November 5, 2013 — A rotator cuff tear is a common cause of pain and disability among adults. It weakens the shoulder making many simple daily activities like dressing or bathing difficult and painful.
According to the American Academy of Orthopaedic Surgeons1, close to 2 million people in the U.S. sought medical treatment in 2008 because of a rotator cuff problem. Their research also shows that the incidence of rotator cuff damage increases with age suggesting that as the current population ages there will be an increase need for rotator cuff therapy.
While minor or partial tears generally heal with rehabilitation, full-thickness tears or complete tears (soft tissue is split into two pieces) often require surgical repair. However, some patients with complete rotator cuff tears have been successfully treated with physical or occupational therapy instead of surgery, thus likely reducing their healthcare costs and surgical risks. Recently researchers in Germany, looking to further reduce treatment costs, studied the effectiveness of home-based exercises to supervised therapy.2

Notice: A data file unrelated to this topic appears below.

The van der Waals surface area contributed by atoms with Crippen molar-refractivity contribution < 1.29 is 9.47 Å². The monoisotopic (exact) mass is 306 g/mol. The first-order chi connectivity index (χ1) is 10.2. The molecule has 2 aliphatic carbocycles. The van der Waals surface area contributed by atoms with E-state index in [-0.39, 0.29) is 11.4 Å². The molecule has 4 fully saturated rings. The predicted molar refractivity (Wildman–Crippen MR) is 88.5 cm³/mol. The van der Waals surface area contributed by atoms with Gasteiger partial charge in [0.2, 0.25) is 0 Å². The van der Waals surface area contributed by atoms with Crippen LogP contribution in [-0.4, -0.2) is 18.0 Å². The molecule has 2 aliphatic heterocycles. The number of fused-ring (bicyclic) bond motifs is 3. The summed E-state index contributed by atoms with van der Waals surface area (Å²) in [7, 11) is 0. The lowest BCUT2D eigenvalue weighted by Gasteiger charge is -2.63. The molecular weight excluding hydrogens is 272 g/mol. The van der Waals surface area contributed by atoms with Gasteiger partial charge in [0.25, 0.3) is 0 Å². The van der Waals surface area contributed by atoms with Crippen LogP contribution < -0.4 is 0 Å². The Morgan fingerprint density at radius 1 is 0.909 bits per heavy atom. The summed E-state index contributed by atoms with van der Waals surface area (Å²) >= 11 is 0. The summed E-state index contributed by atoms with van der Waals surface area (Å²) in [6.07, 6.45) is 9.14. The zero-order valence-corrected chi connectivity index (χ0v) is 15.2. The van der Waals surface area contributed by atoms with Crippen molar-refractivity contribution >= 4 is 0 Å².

Their findings, published in the Journal of Shoulder and Elbow Surgery, showed that 66 percent of patients in both the home exercise and outpatient therapy groups improved their clinical test of shoulder impingement. Both groups also improved in pain, range of motion, strength and function; there was no significant difference between groups.
However, the home-based group significantly increased their health-related quality of life compared to supervised therapy. The psychological improvements of the home-based group were an unexpected finding of the researchers. They stated, “Patients obviously benefitted from the more active and self-reliant approach, which was in contrast to the more passive outpatient therapy.”
The study involved 38 patients with full-thickness rotator cuff tears. The patients were randomly assigned to either formal outpatient therapy (three times a week for eight weeks) or a daily home exercise program using TheraBand elastic resistance bands. After formal instruction, the home-based patients completed 30 minutes of exercise in the morning and in the afternoon. Exercises were provided in an exercise guide booklet. Download the Rotator Cuff Tear Home Exercise Protocol here.
In conclusion, a home-based exercise program with TheraBand resistance bands twice a day is comparable to formal therapy in the conservative management of rotator cuff tears, particularly those without much atrophy or retraction. The researchers stated, “Our results emphasize the simple but effective use of resistance bands.”
Source: Performance Health
1American Academy of Orthopaedic Surgeons, OrthoInfo; Rotator Cuff Tears
2KJrischak et al. A prospective randomized controlled trial comparing occupational therapy with home-based exercises in conservative treatment of rotator cuff tears. J Shoulder Elbow Surg. 2013 Sep;22(9):1173-9. doi: 10.1016/j.jse.2013.01.008. Epub 2013 Mar 22.